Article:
First Step to Study in Japan – Japanese Language Proficiency Certification –

The first thing that comes to mind when someone asks you to "prove your Japanese language ability" might be a certificate from the JLPT (Japanese Language Proficiency Test). The JLPT was held in 87 countries and cities in 2019. (After 2020, there were many cancellations due to the Corona Pandemic.)

In order to obtain the status of residence “Student” to enter a Japanese language school, you need to prove your Japanese language proficiency at the JLPT N5 level to the Immigration Bureau. However, the JLPT is only conducted twice a year - depending on the country or city only once a year. Since some countries have not yet implemented it, certificates of the following tests are also accepted.

BJT Business Japanese Proficiency Test: At least 300 Points.
Test of Practical Japanese: At least Level F or at least 250 Points (F/G Level)
The Japanese Language NAT-TEST: At least Level 5
Standard Test for Business Japanese: At least 350 Points
TOP Japanese Language Test: At least Level A (Beginners Level)
J-cert (Certificate of Japanese as a Foreign Language): At least Beginners Japanese Language Capability Test: At least JCT5 Level
PJC Bridge: At least C-
Japanese Proficiency Test: At least 315 Points

Some tests are conducted once every two months, so it is recommended that students, especially those in Asia where there are many tests available, aim to pass these tests.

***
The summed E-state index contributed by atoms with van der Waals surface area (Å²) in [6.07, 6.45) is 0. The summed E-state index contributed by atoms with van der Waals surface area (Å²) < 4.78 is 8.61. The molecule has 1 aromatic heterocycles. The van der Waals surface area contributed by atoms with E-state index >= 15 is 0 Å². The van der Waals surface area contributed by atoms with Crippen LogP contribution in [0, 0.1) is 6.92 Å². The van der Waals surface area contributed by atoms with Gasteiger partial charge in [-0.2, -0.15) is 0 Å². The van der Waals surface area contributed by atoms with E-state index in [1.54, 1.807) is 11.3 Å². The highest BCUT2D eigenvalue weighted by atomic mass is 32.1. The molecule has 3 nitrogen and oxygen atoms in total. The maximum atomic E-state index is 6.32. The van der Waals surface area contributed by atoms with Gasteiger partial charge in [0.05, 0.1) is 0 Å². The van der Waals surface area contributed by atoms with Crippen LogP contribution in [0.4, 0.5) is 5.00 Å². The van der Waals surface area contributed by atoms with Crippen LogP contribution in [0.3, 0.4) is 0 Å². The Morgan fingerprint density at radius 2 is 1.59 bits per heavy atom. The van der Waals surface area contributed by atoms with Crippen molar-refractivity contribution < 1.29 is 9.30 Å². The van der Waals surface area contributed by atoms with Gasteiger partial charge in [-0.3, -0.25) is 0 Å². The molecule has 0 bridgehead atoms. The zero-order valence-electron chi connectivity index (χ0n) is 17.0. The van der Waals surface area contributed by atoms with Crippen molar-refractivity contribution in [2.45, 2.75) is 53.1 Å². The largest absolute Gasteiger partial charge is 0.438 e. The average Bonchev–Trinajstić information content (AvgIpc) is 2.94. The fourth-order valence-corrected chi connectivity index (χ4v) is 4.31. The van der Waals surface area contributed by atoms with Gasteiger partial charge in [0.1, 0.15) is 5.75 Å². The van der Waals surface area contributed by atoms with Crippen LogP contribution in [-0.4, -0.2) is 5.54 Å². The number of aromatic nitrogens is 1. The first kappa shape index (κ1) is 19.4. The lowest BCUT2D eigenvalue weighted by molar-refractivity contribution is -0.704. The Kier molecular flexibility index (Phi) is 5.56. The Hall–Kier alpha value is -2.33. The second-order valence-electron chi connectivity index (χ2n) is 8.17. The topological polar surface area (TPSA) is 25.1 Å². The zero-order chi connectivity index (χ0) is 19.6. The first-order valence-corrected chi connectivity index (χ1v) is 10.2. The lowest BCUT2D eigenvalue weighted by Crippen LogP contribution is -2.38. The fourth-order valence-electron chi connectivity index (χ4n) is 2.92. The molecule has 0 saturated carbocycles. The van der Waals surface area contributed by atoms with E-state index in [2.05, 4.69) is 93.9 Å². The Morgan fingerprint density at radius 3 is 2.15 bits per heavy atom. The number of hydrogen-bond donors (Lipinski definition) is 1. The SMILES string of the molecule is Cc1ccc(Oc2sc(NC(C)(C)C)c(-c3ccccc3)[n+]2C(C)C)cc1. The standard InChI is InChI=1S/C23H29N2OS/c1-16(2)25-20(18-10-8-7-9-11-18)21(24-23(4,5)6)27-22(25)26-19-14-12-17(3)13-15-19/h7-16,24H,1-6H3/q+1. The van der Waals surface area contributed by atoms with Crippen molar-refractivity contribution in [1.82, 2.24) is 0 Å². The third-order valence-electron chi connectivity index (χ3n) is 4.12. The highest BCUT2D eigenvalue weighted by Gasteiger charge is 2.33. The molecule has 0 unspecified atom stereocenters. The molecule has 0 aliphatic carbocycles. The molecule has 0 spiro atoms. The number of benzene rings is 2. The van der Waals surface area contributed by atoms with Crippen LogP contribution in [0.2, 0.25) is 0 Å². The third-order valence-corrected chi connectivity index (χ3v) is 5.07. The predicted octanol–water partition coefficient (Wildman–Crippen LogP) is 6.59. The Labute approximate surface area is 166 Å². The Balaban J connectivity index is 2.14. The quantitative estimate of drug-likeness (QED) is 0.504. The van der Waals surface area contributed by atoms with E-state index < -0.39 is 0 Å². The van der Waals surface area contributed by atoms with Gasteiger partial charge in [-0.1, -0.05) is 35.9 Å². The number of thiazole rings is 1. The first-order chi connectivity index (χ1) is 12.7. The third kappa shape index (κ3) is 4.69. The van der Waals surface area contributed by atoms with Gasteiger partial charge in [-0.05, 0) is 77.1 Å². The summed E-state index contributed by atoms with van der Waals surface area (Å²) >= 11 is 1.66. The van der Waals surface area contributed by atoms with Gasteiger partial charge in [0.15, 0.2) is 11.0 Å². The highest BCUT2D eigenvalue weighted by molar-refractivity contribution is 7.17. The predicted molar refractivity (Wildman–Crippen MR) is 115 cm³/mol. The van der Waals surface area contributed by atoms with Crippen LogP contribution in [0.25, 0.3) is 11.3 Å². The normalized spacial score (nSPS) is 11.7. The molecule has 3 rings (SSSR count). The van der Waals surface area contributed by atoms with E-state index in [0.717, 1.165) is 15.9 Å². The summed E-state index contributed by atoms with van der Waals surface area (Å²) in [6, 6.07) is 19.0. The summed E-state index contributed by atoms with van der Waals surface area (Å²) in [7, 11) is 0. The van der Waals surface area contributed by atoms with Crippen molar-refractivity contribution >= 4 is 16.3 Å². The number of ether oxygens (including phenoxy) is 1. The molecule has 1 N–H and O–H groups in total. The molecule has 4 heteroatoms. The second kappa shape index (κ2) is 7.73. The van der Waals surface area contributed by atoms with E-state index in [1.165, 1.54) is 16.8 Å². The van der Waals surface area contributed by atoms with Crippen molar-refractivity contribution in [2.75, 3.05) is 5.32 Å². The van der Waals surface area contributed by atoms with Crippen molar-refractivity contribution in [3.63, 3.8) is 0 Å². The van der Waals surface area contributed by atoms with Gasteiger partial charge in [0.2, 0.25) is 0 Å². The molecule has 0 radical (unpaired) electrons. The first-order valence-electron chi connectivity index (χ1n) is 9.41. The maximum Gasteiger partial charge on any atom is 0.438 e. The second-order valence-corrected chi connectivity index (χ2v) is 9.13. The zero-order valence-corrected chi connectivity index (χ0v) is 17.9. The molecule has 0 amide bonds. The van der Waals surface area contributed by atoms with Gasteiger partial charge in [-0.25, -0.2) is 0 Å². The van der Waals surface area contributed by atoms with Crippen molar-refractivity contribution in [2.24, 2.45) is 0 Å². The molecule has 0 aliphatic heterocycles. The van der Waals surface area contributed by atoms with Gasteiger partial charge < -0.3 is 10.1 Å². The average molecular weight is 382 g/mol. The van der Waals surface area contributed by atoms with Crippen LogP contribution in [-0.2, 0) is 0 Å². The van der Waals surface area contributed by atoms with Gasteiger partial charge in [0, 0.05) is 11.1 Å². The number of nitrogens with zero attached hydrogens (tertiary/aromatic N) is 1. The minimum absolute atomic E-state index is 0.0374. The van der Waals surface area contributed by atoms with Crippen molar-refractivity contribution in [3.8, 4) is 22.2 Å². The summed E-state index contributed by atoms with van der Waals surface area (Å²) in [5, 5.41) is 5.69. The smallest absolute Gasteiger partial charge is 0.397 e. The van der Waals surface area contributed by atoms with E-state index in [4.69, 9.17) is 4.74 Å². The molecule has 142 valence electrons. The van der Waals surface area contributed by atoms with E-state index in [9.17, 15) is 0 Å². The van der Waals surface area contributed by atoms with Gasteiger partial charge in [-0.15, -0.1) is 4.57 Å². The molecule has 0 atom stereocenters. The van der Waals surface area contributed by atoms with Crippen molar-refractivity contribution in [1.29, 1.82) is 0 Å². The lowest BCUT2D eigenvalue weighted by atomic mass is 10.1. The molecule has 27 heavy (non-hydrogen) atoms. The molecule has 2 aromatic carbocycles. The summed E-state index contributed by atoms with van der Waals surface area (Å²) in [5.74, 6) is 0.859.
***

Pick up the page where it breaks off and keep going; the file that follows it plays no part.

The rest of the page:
*For details of each test, please check the website of the administering institution.
*Please also refer to the article on the comparison of each Japanese language test.

Depending on the country you live in, none of these exams may be offered, making it difficult to apply for them. In that case, you will need to prove that you have studied Japanese for more than 150 hours. You can look for a language school in your country, or you can take TCJ's online course for 150 hours of study. If you study at TCJ, you can continue your study until you enter TCJ's study abroad class and start at a higher level. You can also keep using the material you already purchased after you enter the study abroad class. One of the advantages of coming to TCJ is that you will feel comfortable with a teacher you already know.

We sometimes receive the question, "Why do I have to study Japanese first if I am going to Japan to study the language?” This is not only for the sake of receiving status of residence as “Student”, but also for your own good. The earlier you improve your Japanese language skills, the sooner you will get used to life in Japan. If you are thinking of studying in Japan, start studying Japanese first! Check out TCJ's online courses.
& DM